Newly claimed fugitives, Erik and Roo manage to escape to the city of Krondor, only to get captured and sentenced to death by no other than Nicholas, Arutha’s youngest son and now regent for his throne. Because of some unlikely circumstances and a plan to save the Kingdoms that is nothing less than suicidal, Erik and Roo are spared at the last minute and impressed into an elite fighting corps composed of equally desperate men. Their mission is to move against the conquering army of the Emerald Queen, an army of mercenaries led by the Pantathians, reptilian creatures with magical powers. Erik’s company of 60 men is to infiltrate the Emerald Queen’s seemingly invincible army, ascertain any weaknesses, and report back to the King of the Western Lands. You know, the sort of mission you do every day. The company is aided in their task by the intervention of magicians – none other than the amazing, funny Nakor, the leadership of elves – Calis, son of Tomas, half-Valheru, half-human, half-elf (well that’s one half too much, but you get my point), the ingenuity of various members of the company, and a fair amount of luck. But they will need it.

Based on storyline alone, Shadow of a Dark Queen is easily the most original and innovative story by Feist. Not only does he turn the ‘farmer-boy-turns-into-hero’ perspective all the way around, but he does this with a style and grace that totally makes you forget the storyline is actually based on one of the oldest and most annoying fantasy-clichés. By hard work, going through hell and crawling out of it again, farmer boy Erik proves his qualities as a swordsman and fighter for the Kingdom. But if it wasn’t for the support of his team mates, and some of the extraordinary members on their little expedition, their mission wouldn’t have stood a chance. The greatest strength of this novel is that it shows how you can turn a plot-cliché around and turn it into a believable, original story with great characters who display both strengths and weaknesses as individuals, but turn out to be so much more when battling as a team. It shows the things you can accomplish with the help of others, and how common goals can turn great people into even greater people.

In this novel, Feist reconnects with something he seems to have lost ever since A Darkness at Sethanon: a touch of magic that turns his stories from great into absolutely magnificent. A Shadow of a Dark Queen has his best storyline so far, with some of the most amazing characters ever born from Feist’s imagination, is well-written and an absolute pleasure to read.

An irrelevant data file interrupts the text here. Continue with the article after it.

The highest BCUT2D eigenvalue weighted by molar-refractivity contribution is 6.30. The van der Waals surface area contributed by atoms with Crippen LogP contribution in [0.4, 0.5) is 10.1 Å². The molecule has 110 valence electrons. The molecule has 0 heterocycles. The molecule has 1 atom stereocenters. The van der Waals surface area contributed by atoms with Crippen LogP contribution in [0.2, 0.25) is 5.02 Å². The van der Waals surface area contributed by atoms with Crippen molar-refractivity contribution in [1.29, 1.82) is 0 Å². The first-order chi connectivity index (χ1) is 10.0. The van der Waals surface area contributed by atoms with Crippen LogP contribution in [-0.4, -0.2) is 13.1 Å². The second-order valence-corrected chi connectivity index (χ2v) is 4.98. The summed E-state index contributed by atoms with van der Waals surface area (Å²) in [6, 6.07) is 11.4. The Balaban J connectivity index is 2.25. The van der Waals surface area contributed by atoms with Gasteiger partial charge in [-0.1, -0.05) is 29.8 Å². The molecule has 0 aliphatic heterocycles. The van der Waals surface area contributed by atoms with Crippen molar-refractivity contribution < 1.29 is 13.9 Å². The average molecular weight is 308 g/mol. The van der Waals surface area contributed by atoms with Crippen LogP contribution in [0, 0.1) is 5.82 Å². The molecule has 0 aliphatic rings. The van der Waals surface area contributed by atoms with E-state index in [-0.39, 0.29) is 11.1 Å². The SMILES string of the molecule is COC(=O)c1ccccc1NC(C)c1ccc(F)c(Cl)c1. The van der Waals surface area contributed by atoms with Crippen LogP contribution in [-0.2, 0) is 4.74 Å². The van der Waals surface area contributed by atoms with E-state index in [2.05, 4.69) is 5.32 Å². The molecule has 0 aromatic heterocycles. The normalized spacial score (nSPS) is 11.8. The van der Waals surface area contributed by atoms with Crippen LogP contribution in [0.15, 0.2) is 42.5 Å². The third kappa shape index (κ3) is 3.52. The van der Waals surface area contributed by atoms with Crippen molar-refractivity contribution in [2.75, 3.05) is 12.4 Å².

Book Review: The King’s Buccaneer by Raymond E. Feist

169959Title: The King’s Buccaneer
Author: Raymond E. Feist
Genre: Fantasy, High Fantasy
Year of publication: 1992
Rating: 4 stars

Set ten years after the events recounted in Prince of the Blood, The King’s Buccaneer is a new and exciting epic adventure from one of the world’s most popular fantasy writers.

Long recovered from the ravages of the Riftwar, the people in the Kingdom of the Isles enjoy peace and prosperity. Nicholas, third son of Prince Arutha of Krondor, is a bright and gifted youngster, but sheltered by the restrictive life of his father’s court. To learn more of the world outside the palace walls, Nicholas and his squire, Harry, set sail for pastoral Crydee.

Shortly after their arrival, Crydee. is brutally attacked by unknown forces. The castle is reduced to ruins, the townspeople slaughtered and two young noblewomen – friends of Nicholas – abducted. Soon the young Prince and his companions discover that the surprise attack was no isolated incident. The invaders have come from the distant Sunset Islands, home to cut-throats from every known land, and have gathered to make war upon Nicholas’s homeland. But it is more than a simple raid for slaves – they serve a dark force which threatens the entire world of Midkemia, a terrifying force that Nicholas must confront.

Warning: The following review may contain spoilers for Magician, Silvethorn, and a Darkness at Sethanon!

The King’s Buccaneer, formerly part two of the mini-series Krondor’s Sons, but now officially the last part of the Riftwar Series – a change of heart I greatly support, because without being part of a larger series, the Krondor’s Sons books are a bit lacking – is a nice closure piece for said series, but also a prelude for what is to come. The problems Nicholas faces when two of his friends are abducted to a far away, foreign country, seem almost like an omen for the next series: The Serpentwar Saga. Even more than with the folks from Kelewan, Midkemia has had trouble with the Panathians, evil snake-like magicians who worship a goddess of death and would gladly die to be reuinited with said goddess. They could care less about the life of others, and would even gladly kill their own soldiers as to strengthen their mistress. These evil creatures already made their appearance in Silverthorn and A Darkness at Sethanon, but the plan they have come up with this time strikes all imagination.